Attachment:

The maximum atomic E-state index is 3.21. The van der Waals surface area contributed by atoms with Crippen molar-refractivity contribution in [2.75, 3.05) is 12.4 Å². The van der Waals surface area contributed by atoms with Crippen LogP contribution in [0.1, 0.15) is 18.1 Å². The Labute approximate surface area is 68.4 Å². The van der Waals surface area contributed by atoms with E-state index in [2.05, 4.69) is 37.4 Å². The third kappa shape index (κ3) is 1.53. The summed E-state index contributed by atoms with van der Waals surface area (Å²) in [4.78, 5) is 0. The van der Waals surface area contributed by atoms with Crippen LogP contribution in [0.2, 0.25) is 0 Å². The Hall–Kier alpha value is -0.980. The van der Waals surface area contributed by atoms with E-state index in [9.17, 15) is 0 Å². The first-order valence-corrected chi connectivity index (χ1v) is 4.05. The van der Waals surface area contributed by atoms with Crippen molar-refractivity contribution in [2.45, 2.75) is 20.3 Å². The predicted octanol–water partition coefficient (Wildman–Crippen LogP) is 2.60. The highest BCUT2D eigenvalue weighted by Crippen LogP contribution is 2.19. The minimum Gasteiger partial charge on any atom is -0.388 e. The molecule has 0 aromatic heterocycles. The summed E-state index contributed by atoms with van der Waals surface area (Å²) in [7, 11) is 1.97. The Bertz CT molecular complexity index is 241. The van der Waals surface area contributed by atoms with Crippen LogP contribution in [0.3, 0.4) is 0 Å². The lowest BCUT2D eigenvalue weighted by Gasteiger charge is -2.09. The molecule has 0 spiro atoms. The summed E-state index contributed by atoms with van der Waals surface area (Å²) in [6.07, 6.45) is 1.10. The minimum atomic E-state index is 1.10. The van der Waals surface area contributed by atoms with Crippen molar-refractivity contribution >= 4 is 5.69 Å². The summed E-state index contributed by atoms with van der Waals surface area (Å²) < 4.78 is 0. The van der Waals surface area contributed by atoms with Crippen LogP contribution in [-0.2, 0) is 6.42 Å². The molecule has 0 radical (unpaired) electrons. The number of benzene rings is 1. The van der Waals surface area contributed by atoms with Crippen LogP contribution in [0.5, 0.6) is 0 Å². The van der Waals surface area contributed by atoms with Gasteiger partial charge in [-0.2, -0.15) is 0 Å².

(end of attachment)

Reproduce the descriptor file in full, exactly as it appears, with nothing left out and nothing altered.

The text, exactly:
The maximum atomic E-state index is 3.21. The van der Waals surface area contributed by atoms with Crippen molar-refractivity contribution in [2.75, 3.05) is 12.4 Å². The van der Waals surface area contributed by atoms with Crippen LogP contribution in [0.1, 0.15) is 18.1 Å². The Labute approximate surface area is 68.4 Å². The van der Waals surface area contributed by atoms with E-state index in [2.05, 4.69) is 37.4 Å². The third kappa shape index (κ3) is 1.53. The summed E-state index contributed by atoms with van der Waals surface area (Å²) in [4.78, 5) is 0. The van der Waals surface area contributed by atoms with Crippen LogP contribution in [0.2, 0.25) is 0 Å². The Hall–Kier alpha value is -0.980. The van der Waals surface area contributed by atoms with E-state index in [9.17, 15) is 0 Å². The first-order valence-corrected chi connectivity index (χ1v) is 4.05. The van der Waals surface area contributed by atoms with Crippen molar-refractivity contribution in [2.45, 2.75) is 20.3 Å². The predicted octanol–water partition coefficient (Wildman–Crippen LogP) is 2.60. The highest BCUT2D eigenvalue weighted by Crippen LogP contribution is 2.19. The minimum Gasteiger partial charge on any atom is -0.388 e. The molecule has 0 aromatic heterocycles. The summed E-state index contributed by atoms with van der Waals surface area (Å²) in [7, 11) is 1.97. The Bertz CT molecular complexity index is 241. The van der Waals surface area contributed by atoms with Crippen LogP contribution in [0.3, 0.4) is 0 Å². The lowest BCUT2D eigenvalue weighted by Gasteiger charge is -2.09. The molecule has 0 spiro atoms. The summed E-state index contributed by atoms with van der Waals surface area (Å²) in [6.07, 6.45) is 1.10. The minimum atomic E-state index is 1.10. The van der Waals surface area contributed by atoms with Crippen molar-refractivity contribution >= 4 is 5.69 Å². The summed E-state index contributed by atoms with van der Waals surface area (Å²) < 4.78 is 0. The van der Waals surface area contributed by atoms with Crippen LogP contribution in [-0.2, 0) is 6.42 Å². The molecule has 0 radical (unpaired) electrons. The number of benzene rings is 1. The van der Waals surface area contributed by atoms with Crippen LogP contribution in [0.5, 0.6) is 0 Å². The van der Waals surface area contributed by atoms with Gasteiger partial charge in [-0.2, -0.15) is 0 Å².